‘Death Map. Interactive coronavirus map lets you
find out number of deaths in your postcode.’ The Sun
And suddenly it’s fear. He wakes me up
at odd hours, pulls me out of bed,
he works by stealth, he spikes my morning cup
with dark. I drink him like a drug, I dread
his silences. Fear speaks in chokes. He knows
no tongue. He knows no end. Today I caught
his ratchet scratch inside my head. Hello
dear Fear, I said. What news? Fear took out
his flashcards, shuffled them. PLAGUE said one.
STARVATION said the next. LIFE JACKETS. LOCUSTS.
BROKEN HOSPITALS. TYRANTS. GUNS.
Stop! I cried. Fear’s eyes rolled in their sockets.
He raised another card. YOUR CHILDREN. Oh shit,
I said. Fear took a little bow and on he went.
‘The singer of ‘We’ll Meet Again’, who entertained troops in World War Two, has died’ BBC News
The anthropologists will have their day,
history will come for us. We don’t know what
we’re living through, we see only how high
the walls, how fake the news, how deep the rut.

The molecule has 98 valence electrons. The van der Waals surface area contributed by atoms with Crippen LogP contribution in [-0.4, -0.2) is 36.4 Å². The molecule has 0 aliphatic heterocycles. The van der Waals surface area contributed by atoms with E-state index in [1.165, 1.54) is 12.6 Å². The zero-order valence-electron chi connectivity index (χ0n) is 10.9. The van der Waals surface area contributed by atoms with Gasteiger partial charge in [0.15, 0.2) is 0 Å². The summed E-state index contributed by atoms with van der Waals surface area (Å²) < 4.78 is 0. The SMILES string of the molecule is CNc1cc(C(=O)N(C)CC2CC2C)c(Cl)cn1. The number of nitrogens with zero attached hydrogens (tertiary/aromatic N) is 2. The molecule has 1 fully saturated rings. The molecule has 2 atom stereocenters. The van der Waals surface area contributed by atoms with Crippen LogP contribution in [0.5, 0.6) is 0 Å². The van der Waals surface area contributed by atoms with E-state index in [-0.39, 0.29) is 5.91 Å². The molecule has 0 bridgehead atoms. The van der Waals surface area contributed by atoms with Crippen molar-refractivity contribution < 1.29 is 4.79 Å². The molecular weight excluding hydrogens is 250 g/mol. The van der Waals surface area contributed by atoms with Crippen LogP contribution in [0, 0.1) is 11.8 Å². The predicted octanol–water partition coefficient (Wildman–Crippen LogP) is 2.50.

We dizzy in our twisting narratives,
we try to find the light, our working heads
knock out a plot, we track and trace, our gifs
are all we’ve got and Vera Lynn is dead;
end of an era, myth of a common cause
and what’s the bloody point of art? Oh please!
Who else will tell the whip and wheeze? Our loss
must not be of imagination; the libraries
of the mind are open, the alchemy is strong,
the dark dream howls and shows its teeth. Bring it on.
Jacqueline Saphra‘s second collection, All My Mad Mothers (Nine Arches Press) was shortlisted for the T.S. Eliot Prize. Her next book, One Hundred Lockdown Sonnets from which these poems are drawn, will be out from Nine Arches Press in January 2021. Twitter @jsaphra